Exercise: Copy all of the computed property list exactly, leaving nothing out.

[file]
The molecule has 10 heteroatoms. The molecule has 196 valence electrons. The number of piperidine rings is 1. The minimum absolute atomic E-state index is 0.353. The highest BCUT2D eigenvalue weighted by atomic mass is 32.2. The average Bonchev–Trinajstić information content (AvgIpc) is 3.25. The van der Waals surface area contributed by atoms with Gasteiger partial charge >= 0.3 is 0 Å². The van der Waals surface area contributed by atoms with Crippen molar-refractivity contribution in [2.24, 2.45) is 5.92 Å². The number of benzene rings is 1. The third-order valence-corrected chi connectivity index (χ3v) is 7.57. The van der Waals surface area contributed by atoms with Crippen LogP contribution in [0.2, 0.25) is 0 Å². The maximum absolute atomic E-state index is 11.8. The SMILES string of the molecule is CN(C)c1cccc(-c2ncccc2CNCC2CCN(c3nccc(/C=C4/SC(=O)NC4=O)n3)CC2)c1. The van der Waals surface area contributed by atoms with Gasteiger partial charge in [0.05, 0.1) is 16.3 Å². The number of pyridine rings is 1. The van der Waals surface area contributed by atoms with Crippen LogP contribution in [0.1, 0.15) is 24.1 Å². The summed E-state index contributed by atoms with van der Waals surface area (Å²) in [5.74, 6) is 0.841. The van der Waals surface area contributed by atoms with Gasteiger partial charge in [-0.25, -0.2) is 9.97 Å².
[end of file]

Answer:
The molecule has 10 heteroatoms. The molecule has 196 valence electrons. The number of piperidine rings is 1. The minimum absolute atomic E-state index is 0.353. The highest BCUT2D eigenvalue weighted by atomic mass is 32.2. The average Bonchev–Trinajstić information content (AvgIpc) is 3.25. The van der Waals surface area contributed by atoms with Gasteiger partial charge >= 0.3 is 0 Å². The van der Waals surface area contributed by atoms with Crippen molar-refractivity contribution in [2.24, 2.45) is 5.92 Å². The number of benzene rings is 1. The third-order valence-corrected chi connectivity index (χ3v) is 7.57. The van der Waals surface area contributed by atoms with Crippen LogP contribution in [0.2, 0.25) is 0 Å². The maximum absolute atomic E-state index is 11.8. The SMILES string of the molecule is CN(C)c1cccc(-c2ncccc2CNCC2CCN(c3nccc(/C=C4/SC(=O)NC4=O)n3)CC2)c1. The van der Waals surface area contributed by atoms with Gasteiger partial charge in [0.05, 0.1) is 16.3 Å². The number of pyridine rings is 1. The van der Waals surface area contributed by atoms with Crippen LogP contribution in [0.1, 0.15) is 24.1 Å². The summed E-state index contributed by atoms with van der Waals surface area (Å²) in [5.74, 6) is 0.841. The van der Waals surface area contributed by atoms with Gasteiger partial charge in [-0.25, -0.2) is 9.97 Å².